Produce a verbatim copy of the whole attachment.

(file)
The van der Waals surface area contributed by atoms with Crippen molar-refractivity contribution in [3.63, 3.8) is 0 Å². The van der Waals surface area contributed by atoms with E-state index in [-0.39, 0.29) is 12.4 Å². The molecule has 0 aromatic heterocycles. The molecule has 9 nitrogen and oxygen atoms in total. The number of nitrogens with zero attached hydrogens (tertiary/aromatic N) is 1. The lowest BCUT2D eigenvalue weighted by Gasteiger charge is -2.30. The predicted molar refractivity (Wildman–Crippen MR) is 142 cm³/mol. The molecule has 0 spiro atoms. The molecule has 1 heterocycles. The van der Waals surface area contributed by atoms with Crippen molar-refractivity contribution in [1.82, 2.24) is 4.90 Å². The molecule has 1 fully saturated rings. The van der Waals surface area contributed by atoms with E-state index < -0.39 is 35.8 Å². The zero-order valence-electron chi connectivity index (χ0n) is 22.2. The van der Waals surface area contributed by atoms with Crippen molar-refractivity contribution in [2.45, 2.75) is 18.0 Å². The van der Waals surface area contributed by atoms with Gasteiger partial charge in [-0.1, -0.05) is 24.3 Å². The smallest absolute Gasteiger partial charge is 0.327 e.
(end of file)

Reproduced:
The van der Waals surface area contributed by atoms with Crippen molar-refractivity contribution in [3.63, 3.8) is 0 Å². The van der Waals surface area contributed by atoms with E-state index in [-0.39, 0.29) is 12.4 Å². The molecule has 0 aromatic heterocycles. The molecule has 9 nitrogen and oxygen atoms in total. The number of nitrogens with zero attached hydrogens (tertiary/aromatic N) is 1. The lowest BCUT2D eigenvalue weighted by Gasteiger charge is -2.30. The predicted molar refractivity (Wildman–Crippen MR) is 142 cm³/mol. The molecule has 0 spiro atoms. The molecule has 1 heterocycles. The van der Waals surface area contributed by atoms with Crippen molar-refractivity contribution in [1.82, 2.24) is 4.90 Å². The molecule has 1 fully saturated rings. The van der Waals surface area contributed by atoms with E-state index < -0.39 is 35.8 Å². The zero-order valence-electron chi connectivity index (χ0n) is 22.2. The van der Waals surface area contributed by atoms with Crippen molar-refractivity contribution in [2.45, 2.75) is 18.0 Å². The van der Waals surface area contributed by atoms with Gasteiger partial charge in [-0.1, -0.05) is 24.3 Å². The smallest absolute Gasteiger partial charge is 0.327 e.